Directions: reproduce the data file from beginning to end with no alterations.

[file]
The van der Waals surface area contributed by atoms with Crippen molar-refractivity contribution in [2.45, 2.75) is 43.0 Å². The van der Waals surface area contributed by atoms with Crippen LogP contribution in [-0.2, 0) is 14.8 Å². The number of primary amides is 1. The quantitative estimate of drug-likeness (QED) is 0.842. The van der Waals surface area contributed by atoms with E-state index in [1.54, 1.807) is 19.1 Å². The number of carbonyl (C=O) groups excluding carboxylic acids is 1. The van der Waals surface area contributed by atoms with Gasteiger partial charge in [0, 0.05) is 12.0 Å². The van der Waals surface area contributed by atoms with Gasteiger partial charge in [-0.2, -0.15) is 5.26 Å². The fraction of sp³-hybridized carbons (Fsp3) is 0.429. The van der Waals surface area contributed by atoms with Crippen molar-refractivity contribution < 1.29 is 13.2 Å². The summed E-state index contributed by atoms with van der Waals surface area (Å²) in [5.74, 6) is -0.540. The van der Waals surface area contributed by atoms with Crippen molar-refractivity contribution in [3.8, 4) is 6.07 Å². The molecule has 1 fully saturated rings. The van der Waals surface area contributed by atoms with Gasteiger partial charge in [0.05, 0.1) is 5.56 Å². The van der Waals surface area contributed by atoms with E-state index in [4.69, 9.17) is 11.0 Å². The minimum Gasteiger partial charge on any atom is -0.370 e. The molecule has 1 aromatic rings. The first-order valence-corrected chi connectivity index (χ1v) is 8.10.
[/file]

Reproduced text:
The van der Waals surface area contributed by atoms with Crippen molar-refractivity contribution in [2.45, 2.75) is 43.0 Å². The van der Waals surface area contributed by atoms with Crippen LogP contribution in [-0.2, 0) is 14.8 Å². The number of primary amides is 1. The quantitative estimate of drug-likeness (QED) is 0.842. The van der Waals surface area contributed by atoms with E-state index in [1.54, 1.807) is 19.1 Å². The number of carbonyl (C=O) groups excluding carboxylic acids is 1. The van der Waals surface area contributed by atoms with Gasteiger partial charge in [0, 0.05) is 12.0 Å². The van der Waals surface area contributed by atoms with Gasteiger partial charge in [-0.2, -0.15) is 5.26 Å². The fraction of sp³-hybridized carbons (Fsp3) is 0.429. The van der Waals surface area contributed by atoms with Crippen molar-refractivity contribution < 1.29 is 13.2 Å². The summed E-state index contributed by atoms with van der Waals surface area (Å²) in [5.74, 6) is -0.540. The van der Waals surface area contributed by atoms with Crippen molar-refractivity contribution in [3.8, 4) is 6.07 Å². The molecule has 1 fully saturated rings. The van der Waals surface area contributed by atoms with Gasteiger partial charge in [0.05, 0.1) is 5.56 Å². The van der Waals surface area contributed by atoms with E-state index in [4.69, 9.17) is 11.0 Å². The minimum Gasteiger partial charge on any atom is -0.370 e. The molecule has 1 aromatic rings. The first-order valence-corrected chi connectivity index (χ1v) is 8.10.